E-band Traveling Wave Tube Amplifier with Innovative Carbon Nanotube Cathode

Award Information
Department of Defense
Solitcitation Year:
Solicitation Number:
Air Force
Award Year:
Phase I
Agency Tracking Number:
Solicitation Topic Code:
Small Business Information
CFD Research Corporation
215 Wynn Dr., 5th Floor, Huntsville, AL, -
Hubzone Owned:
Woman Owned:
Socially and Economically Disadvantaged:
Principal Investigator
 Alex Vasenkov
 Principal Scientist
 (256) 726-4886
Business Contact
 Deb Phipps
Title: Senior Contracts Specialist
Phone: (256) 726-4884
Email: dap@cfdrc.com
Research Institution
ABSTRACT: Existing satellite communication devices use Travelling Wave Tube Amplifiers (TWTAs), which operate in the ultra-high frequency, super-high frequency, or extremely-high frequency bands. Because these TWTAs use thermionic cathodes, they are bulky and heavy, and take valuable volume and weight budget in a satellite. Recently, the Air Force identified needs for a compact (<30 lb) TWTA operating in the output frequency of 71 to 76 GHz (E-band) and at an output power>50 W. To address these critical needs CFD Research Corporation teamed with University of Tennessee Space Institute to develop the design of E-band TWTA with innovative carbon nanotube (CNT) cathode (emitter). In Phase I, we will (1) fabricate innovative prototype emitter consisting of CNTs with precisely controlled diameter, length, and the neighboring spacing using a method of serial patterning with a femto-second laser, (2) adopt and validate CFDRC electro-magnet software CFD-ACE+ for computational design of CNT-based TWTA in triode configuration, and (3) conduct computational parametric studies to achieve an emission current density of 12 A/cm2, an output power>50 W, and a power efficiency>20%. The Phase II work will fabricate prototype CNT E-band TWTA and optimize its performance for output power, operating frequency range, linearity, operating temperature range, radiation tolerance and reliability specified by the Air Force. BENEFIT: The Air Force will directly benefit from the proposed work by using it in the development of new communication devices for high data rate battlefield communications with the following advantages: (1) Access to the 5 GHz of spectrum enabling satellite communications uplinks to operate at multi-gigabit per second data rates and (2) Well understood weather attenuation factors, such as rain fade. The initial market for this technology is expected to be limited to DoD applications. However, if price for the fabrication of CNT based TWTA will drop, there is a potential for the proposed technology to be used in civilian applications such as cellular and wideband mobile communications and high speed data transfer.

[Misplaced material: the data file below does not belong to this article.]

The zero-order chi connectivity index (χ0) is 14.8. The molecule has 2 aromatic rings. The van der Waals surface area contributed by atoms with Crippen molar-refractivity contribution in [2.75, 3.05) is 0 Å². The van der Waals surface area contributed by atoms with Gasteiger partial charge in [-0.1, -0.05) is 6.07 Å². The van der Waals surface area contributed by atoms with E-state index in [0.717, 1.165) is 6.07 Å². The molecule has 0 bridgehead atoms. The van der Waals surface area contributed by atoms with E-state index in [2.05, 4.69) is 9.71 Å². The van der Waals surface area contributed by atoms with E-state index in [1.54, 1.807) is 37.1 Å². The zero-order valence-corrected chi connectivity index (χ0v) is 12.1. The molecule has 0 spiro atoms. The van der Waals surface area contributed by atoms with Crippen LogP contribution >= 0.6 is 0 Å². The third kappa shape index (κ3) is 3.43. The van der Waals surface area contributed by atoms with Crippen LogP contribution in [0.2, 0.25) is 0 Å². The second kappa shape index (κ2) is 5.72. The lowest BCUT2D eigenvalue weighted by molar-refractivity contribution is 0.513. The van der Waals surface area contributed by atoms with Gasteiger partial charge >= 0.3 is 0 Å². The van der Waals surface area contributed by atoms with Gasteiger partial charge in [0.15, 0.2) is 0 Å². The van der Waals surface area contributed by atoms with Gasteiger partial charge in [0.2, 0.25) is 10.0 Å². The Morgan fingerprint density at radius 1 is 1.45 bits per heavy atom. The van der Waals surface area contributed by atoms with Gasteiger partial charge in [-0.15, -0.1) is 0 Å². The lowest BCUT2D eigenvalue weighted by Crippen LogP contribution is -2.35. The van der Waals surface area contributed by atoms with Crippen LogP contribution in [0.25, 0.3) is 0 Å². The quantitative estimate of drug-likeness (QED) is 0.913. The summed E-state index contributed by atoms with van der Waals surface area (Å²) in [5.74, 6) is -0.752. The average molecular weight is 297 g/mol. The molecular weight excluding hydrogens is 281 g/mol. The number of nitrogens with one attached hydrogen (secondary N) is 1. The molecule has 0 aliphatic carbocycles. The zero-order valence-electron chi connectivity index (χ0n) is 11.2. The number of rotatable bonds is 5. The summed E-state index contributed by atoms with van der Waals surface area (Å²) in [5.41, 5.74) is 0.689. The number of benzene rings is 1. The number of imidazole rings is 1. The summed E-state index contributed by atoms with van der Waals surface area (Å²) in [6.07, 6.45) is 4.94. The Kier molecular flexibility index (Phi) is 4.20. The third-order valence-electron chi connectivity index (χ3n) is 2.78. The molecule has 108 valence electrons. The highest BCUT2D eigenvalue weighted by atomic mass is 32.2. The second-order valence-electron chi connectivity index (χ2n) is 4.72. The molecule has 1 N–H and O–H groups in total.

* information listed above is at the time of submission.

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